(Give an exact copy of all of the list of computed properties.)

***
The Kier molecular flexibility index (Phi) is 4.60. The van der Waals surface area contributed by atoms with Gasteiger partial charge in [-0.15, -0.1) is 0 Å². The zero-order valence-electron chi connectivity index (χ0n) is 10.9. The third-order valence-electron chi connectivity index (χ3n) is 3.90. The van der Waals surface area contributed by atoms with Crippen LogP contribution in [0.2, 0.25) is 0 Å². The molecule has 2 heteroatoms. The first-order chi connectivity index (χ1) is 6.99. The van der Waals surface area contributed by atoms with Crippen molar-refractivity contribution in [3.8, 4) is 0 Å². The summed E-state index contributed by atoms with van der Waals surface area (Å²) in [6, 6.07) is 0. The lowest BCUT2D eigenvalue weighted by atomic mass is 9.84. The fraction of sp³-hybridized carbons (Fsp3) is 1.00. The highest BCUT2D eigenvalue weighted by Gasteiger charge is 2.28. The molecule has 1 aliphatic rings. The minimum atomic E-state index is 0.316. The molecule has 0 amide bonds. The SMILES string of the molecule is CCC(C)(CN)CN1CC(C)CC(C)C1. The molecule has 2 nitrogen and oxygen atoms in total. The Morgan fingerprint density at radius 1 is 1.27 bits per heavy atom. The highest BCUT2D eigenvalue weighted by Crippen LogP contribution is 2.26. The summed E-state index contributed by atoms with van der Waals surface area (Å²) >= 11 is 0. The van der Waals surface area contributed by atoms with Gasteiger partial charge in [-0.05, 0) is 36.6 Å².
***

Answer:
The Kier molecular flexibility index (Phi) is 4.60. The van der Waals surface area contributed by atoms with Gasteiger partial charge in [-0.15, -0.1) is 0 Å². The zero-order valence-electron chi connectivity index (χ0n) is 10.9. The third-order valence-electron chi connectivity index (χ3n) is 3.90. The van der Waals surface area contributed by atoms with Crippen LogP contribution in [0.2, 0.25) is 0 Å². The molecule has 2 heteroatoms. The first-order chi connectivity index (χ1) is 6.99. The van der Waals surface area contributed by atoms with Crippen molar-refractivity contribution in [3.8, 4) is 0 Å². The summed E-state index contributed by atoms with van der Waals surface area (Å²) in [6, 6.07) is 0. The lowest BCUT2D eigenvalue weighted by atomic mass is 9.84. The fraction of sp³-hybridized carbons (Fsp3) is 1.00. The highest BCUT2D eigenvalue weighted by Gasteiger charge is 2.28. The molecule has 1 aliphatic rings. The minimum atomic E-state index is 0.316. The molecule has 0 amide bonds. The SMILES string of the molecule is CCC(C)(CN)CN1CC(C)CC(C)C1. The molecule has 2 nitrogen and oxygen atoms in total. The Morgan fingerprint density at radius 1 is 1.27 bits per heavy atom. The highest BCUT2D eigenvalue weighted by Crippen LogP contribution is 2.26. The summed E-state index contributed by atoms with van der Waals surface area (Å²) >= 11 is 0. The van der Waals surface area contributed by atoms with Gasteiger partial charge in [-0.05, 0) is 36.6 Å².